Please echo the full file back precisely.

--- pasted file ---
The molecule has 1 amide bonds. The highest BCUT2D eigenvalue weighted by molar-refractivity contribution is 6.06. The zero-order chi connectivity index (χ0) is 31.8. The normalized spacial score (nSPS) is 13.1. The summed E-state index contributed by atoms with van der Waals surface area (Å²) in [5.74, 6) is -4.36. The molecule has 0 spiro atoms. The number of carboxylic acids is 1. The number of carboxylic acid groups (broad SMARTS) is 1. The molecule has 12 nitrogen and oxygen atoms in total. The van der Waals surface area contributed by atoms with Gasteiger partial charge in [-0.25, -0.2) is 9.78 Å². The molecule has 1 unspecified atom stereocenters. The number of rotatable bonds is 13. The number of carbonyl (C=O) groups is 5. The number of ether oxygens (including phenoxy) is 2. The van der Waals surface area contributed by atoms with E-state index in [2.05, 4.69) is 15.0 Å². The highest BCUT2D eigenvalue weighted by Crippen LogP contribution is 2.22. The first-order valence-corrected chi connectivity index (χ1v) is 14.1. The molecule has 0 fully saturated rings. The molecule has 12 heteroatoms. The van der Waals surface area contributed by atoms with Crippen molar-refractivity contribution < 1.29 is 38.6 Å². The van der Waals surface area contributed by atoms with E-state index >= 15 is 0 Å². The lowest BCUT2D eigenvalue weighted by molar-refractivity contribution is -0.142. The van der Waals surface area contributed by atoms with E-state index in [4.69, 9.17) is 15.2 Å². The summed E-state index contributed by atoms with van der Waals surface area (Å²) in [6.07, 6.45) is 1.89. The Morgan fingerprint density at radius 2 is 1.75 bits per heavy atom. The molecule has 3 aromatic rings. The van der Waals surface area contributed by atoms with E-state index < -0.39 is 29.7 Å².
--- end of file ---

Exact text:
The molecule has 1 amide bonds. The highest BCUT2D eigenvalue weighted by molar-refractivity contribution is 6.06. The zero-order chi connectivity index (χ0) is 31.8. The normalized spacial score (nSPS) is 13.1. The summed E-state index contributed by atoms with van der Waals surface area (Å²) in [5.74, 6) is -4.36. The molecule has 0 spiro atoms. The number of carboxylic acids is 1. The number of carboxylic acid groups (broad SMARTS) is 1. The molecule has 12 nitrogen and oxygen atoms in total. The van der Waals surface area contributed by atoms with Gasteiger partial charge in [-0.25, -0.2) is 9.78 Å². The molecule has 1 unspecified atom stereocenters. The number of rotatable bonds is 13. The number of carbonyl (C=O) groups is 5. The number of ether oxygens (including phenoxy) is 2. The van der Waals surface area contributed by atoms with E-state index in [2.05, 4.69) is 15.0 Å². The highest BCUT2D eigenvalue weighted by Crippen LogP contribution is 2.22. The first-order valence-corrected chi connectivity index (χ1v) is 14.1. The molecule has 0 fully saturated rings. The molecule has 12 heteroatoms. The van der Waals surface area contributed by atoms with Crippen molar-refractivity contribution < 1.29 is 38.6 Å². The van der Waals surface area contributed by atoms with E-state index >= 15 is 0 Å². The lowest BCUT2D eigenvalue weighted by molar-refractivity contribution is -0.142. The van der Waals surface area contributed by atoms with E-state index in [4.69, 9.17) is 15.2 Å². The summed E-state index contributed by atoms with van der Waals surface area (Å²) in [6.07, 6.45) is 1.89. The Morgan fingerprint density at radius 2 is 1.75 bits per heavy atom. The molecule has 3 aromatic rings. The van der Waals surface area contributed by atoms with E-state index < -0.39 is 29.7 Å².